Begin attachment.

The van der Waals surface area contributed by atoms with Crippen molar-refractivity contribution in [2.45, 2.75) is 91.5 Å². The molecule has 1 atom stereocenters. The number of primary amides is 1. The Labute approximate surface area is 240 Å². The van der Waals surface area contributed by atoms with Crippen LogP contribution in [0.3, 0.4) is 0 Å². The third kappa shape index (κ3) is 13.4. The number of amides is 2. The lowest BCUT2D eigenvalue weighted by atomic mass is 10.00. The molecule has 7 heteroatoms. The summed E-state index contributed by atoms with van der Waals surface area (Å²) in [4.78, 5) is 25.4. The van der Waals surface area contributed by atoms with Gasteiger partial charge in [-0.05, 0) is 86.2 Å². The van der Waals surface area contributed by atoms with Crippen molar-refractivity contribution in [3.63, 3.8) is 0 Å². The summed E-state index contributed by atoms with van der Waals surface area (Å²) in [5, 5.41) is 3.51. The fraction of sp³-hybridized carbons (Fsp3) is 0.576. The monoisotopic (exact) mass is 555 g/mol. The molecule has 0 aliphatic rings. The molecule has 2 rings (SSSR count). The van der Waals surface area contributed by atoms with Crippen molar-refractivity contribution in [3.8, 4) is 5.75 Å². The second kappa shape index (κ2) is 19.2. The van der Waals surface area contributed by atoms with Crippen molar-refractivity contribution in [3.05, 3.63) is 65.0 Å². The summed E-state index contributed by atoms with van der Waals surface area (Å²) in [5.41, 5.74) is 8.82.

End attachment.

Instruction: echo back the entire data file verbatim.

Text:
The van der Waals surface area contributed by atoms with Crippen molar-refractivity contribution in [2.45, 2.75) is 91.5 Å². The molecule has 1 atom stereocenters. The number of primary amides is 1. The Labute approximate surface area is 240 Å². The van der Waals surface area contributed by atoms with Crippen LogP contribution in [0.3, 0.4) is 0 Å². The third kappa shape index (κ3) is 13.4. The number of amides is 2. The lowest BCUT2D eigenvalue weighted by atomic mass is 10.00. The molecule has 7 heteroatoms. The summed E-state index contributed by atoms with van der Waals surface area (Å²) in [4.78, 5) is 25.4. The van der Waals surface area contributed by atoms with Gasteiger partial charge in [-0.05, 0) is 86.2 Å². The van der Waals surface area contributed by atoms with Crippen molar-refractivity contribution in [3.63, 3.8) is 0 Å². The summed E-state index contributed by atoms with van der Waals surface area (Å²) in [5, 5.41) is 3.51. The fraction of sp³-hybridized carbons (Fsp3) is 0.576. The monoisotopic (exact) mass is 555 g/mol. The molecule has 0 aliphatic rings. The molecule has 2 rings (SSSR count). The van der Waals surface area contributed by atoms with Crippen molar-refractivity contribution in [3.8, 4) is 5.75 Å². The second kappa shape index (κ2) is 19.2. The van der Waals surface area contributed by atoms with Crippen molar-refractivity contribution in [3.05, 3.63) is 65.0 Å². The summed E-state index contributed by atoms with van der Waals surface area (Å²) in [5.41, 5.74) is 8.82.